- Art History
- Religious Context
- Thirty-two Major Marks
- Shakyamuni & Akshobhya Buddha: A Confusion About the Vajra Scepter
Shakyamuni Buddha (Tibetan: sha kya tu pa, sang gye. English: the Enlightened One, Sage of the Shakya Clan), founder of Buddhism. In Theravadin, or Foundational Buddhism, Shakyamuni is the only Buddha. In Mahayana Buddhism there are many Buddhas mentioned. Some are described in detail with complex narratives and literature while others are only referenced by name.
- Historical Context
- Buddha Appearance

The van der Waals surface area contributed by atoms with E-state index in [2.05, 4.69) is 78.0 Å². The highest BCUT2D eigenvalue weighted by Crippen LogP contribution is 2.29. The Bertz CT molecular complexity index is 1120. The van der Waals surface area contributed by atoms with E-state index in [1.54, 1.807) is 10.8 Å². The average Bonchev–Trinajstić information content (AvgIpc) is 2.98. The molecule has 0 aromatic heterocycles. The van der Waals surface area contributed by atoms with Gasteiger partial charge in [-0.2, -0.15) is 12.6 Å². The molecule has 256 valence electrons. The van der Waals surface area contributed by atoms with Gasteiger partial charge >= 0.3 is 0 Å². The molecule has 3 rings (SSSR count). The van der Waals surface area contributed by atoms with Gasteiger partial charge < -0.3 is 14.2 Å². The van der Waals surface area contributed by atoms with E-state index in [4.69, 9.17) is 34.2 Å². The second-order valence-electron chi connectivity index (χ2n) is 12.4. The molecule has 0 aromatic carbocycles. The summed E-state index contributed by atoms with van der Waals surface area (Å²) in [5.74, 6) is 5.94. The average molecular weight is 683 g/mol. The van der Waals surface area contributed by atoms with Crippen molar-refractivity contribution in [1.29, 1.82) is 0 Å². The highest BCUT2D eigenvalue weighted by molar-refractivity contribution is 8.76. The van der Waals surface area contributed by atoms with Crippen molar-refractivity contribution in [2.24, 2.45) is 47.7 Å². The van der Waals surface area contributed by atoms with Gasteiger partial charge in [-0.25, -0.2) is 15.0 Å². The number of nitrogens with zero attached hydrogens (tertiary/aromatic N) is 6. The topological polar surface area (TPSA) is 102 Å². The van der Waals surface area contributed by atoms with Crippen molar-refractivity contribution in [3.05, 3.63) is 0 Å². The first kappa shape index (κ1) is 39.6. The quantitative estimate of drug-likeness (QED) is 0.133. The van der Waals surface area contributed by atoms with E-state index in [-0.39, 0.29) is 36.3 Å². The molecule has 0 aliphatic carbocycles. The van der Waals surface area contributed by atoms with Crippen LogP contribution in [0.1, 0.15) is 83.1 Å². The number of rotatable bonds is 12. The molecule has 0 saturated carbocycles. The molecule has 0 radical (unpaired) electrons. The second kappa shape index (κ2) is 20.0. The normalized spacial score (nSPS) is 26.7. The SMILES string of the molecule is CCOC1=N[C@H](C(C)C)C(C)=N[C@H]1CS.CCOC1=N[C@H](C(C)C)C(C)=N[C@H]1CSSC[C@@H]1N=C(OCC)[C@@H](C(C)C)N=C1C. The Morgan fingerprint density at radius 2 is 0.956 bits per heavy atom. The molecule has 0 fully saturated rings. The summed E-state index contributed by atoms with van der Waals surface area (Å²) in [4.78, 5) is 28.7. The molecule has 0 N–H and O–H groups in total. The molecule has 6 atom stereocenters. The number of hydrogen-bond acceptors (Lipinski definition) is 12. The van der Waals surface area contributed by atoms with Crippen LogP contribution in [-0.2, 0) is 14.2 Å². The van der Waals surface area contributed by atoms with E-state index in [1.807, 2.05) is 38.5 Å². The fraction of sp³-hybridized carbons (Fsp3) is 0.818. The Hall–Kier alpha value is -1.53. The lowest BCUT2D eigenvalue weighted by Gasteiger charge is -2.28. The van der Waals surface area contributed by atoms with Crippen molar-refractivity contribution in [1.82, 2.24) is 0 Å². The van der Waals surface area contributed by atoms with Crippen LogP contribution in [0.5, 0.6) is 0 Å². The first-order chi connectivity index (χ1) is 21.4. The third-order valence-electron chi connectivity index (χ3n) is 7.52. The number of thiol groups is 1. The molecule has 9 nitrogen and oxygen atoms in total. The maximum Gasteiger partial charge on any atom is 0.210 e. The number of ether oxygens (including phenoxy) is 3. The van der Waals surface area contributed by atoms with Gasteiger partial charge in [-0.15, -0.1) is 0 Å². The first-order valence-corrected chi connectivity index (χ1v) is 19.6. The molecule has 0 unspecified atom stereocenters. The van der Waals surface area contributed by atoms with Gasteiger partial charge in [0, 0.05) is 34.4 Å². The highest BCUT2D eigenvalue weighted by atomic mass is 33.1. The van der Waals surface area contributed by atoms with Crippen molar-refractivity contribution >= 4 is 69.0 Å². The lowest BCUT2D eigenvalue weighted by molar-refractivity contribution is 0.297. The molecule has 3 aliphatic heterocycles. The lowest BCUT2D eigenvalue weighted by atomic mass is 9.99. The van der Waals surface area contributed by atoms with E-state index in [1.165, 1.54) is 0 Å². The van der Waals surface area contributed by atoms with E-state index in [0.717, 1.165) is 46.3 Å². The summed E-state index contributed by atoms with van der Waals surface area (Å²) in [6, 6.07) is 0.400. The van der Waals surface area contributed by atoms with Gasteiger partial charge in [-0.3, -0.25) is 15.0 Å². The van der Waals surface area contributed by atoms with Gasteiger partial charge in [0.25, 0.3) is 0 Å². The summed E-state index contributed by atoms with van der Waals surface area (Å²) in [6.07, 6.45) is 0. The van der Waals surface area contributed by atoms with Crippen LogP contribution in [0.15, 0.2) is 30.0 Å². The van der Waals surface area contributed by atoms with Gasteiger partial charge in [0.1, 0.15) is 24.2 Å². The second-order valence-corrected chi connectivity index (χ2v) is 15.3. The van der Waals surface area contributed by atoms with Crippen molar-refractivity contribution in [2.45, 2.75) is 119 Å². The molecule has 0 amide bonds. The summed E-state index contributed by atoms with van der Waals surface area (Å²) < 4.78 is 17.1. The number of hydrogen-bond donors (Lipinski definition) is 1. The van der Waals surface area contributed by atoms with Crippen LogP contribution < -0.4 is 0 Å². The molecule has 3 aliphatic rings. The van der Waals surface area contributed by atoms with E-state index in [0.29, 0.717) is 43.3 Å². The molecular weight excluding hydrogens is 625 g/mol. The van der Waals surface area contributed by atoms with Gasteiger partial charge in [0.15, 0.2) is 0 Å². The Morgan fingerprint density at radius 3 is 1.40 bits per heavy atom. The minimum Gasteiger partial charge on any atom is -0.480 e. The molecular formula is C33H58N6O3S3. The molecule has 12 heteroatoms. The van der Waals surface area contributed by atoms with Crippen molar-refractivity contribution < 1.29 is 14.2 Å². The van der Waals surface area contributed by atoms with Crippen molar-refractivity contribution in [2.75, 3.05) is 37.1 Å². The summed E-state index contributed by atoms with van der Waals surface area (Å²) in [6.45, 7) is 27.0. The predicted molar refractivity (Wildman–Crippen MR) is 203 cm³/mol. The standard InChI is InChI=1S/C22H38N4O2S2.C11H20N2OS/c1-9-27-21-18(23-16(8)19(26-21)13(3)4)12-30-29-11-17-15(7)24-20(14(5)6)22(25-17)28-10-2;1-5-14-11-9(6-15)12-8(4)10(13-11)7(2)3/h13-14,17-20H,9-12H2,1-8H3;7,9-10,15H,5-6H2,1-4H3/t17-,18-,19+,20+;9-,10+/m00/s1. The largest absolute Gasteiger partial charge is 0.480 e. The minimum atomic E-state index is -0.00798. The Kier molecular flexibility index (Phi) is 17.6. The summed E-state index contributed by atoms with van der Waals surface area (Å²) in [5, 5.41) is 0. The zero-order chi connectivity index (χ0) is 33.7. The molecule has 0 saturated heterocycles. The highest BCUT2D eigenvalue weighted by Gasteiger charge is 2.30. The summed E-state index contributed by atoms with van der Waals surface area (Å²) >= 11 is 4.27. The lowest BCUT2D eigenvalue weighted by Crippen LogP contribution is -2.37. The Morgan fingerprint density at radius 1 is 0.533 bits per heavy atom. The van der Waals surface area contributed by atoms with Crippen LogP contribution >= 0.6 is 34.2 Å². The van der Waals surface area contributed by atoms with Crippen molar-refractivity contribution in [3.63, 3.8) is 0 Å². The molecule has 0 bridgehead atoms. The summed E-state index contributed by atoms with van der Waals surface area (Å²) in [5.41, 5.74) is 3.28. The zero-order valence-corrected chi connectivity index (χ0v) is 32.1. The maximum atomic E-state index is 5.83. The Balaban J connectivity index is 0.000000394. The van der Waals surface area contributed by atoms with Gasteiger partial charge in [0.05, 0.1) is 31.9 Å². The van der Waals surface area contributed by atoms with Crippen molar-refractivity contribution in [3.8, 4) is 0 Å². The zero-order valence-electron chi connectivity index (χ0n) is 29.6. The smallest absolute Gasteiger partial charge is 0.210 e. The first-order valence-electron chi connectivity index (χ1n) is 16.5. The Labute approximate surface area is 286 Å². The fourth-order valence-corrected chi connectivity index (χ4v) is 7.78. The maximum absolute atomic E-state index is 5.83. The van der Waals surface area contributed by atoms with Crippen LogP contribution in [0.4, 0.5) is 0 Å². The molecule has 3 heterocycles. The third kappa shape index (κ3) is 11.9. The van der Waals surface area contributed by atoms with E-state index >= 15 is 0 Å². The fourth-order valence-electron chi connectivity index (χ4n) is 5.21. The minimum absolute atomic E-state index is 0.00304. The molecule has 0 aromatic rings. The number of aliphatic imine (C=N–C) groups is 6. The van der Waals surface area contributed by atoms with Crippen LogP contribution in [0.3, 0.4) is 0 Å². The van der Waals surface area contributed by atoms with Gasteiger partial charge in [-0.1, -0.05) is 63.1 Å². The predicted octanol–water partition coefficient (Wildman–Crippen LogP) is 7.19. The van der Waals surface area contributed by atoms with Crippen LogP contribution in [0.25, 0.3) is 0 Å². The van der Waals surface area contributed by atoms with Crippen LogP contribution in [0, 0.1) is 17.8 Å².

- Artistic Depictions (Regions & Periods)
Sanskrit: Buddha Shakyamuni Tibetan: Sang gye sha kya tu pa
A Buddha, in Buddha Appearance, is known for having thirty-two major and eighty minor distinguishing physical characteristics (marks) based on the Indian cultural description of a Universal Monarch (Chakravartin) - the highest and most developed male form. Only a few of these 112 marks are depicted in art such as the ushnisha on the top of the head, the urnakesha between the eyes, three curved horizontal lines on the neck, and a Dharma Wheel impression on the palms of the hands and soles of the feet.
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Jeff Watt 9-99 [updated 3-2011, 1-2017, 12-2019, 2-2022]